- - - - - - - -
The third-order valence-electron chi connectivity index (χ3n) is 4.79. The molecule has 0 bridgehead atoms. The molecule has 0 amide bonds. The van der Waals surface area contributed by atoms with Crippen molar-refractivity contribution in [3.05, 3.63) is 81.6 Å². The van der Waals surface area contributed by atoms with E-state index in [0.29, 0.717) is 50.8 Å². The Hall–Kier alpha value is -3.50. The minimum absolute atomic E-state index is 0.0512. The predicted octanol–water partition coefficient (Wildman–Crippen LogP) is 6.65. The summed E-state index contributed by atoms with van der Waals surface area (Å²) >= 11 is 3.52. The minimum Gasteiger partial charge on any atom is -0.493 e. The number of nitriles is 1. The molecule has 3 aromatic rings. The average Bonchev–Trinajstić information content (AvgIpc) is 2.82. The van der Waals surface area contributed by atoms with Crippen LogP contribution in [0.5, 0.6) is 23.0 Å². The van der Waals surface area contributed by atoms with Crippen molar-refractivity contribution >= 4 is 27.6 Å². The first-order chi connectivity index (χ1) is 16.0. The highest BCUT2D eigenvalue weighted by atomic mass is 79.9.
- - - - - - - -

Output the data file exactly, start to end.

The third-order valence-electron chi connectivity index (χ3n) is 4.79. The molecule has 0 bridgehead atoms. The molecule has 0 amide bonds. The van der Waals surface area contributed by atoms with Crippen molar-refractivity contribution in [3.05, 3.63) is 81.6 Å². The van der Waals surface area contributed by atoms with E-state index in [0.29, 0.717) is 50.8 Å². The Hall–Kier alpha value is -3.50. The minimum absolute atomic E-state index is 0.0512. The predicted octanol–water partition coefficient (Wildman–Crippen LogP) is 6.65. The summed E-state index contributed by atoms with van der Waals surface area (Å²) >= 11 is 3.52. The minimum Gasteiger partial charge on any atom is -0.493 e. The number of nitriles is 1. The molecule has 3 aromatic rings. The average Bonchev–Trinajstić information content (AvgIpc) is 2.82. The van der Waals surface area contributed by atoms with Crippen LogP contribution in [0.5, 0.6) is 23.0 Å². The van der Waals surface area contributed by atoms with Crippen molar-refractivity contribution >= 4 is 27.6 Å². The first-order chi connectivity index (χ1) is 16.0. The highest BCUT2D eigenvalue weighted by atomic mass is 79.9.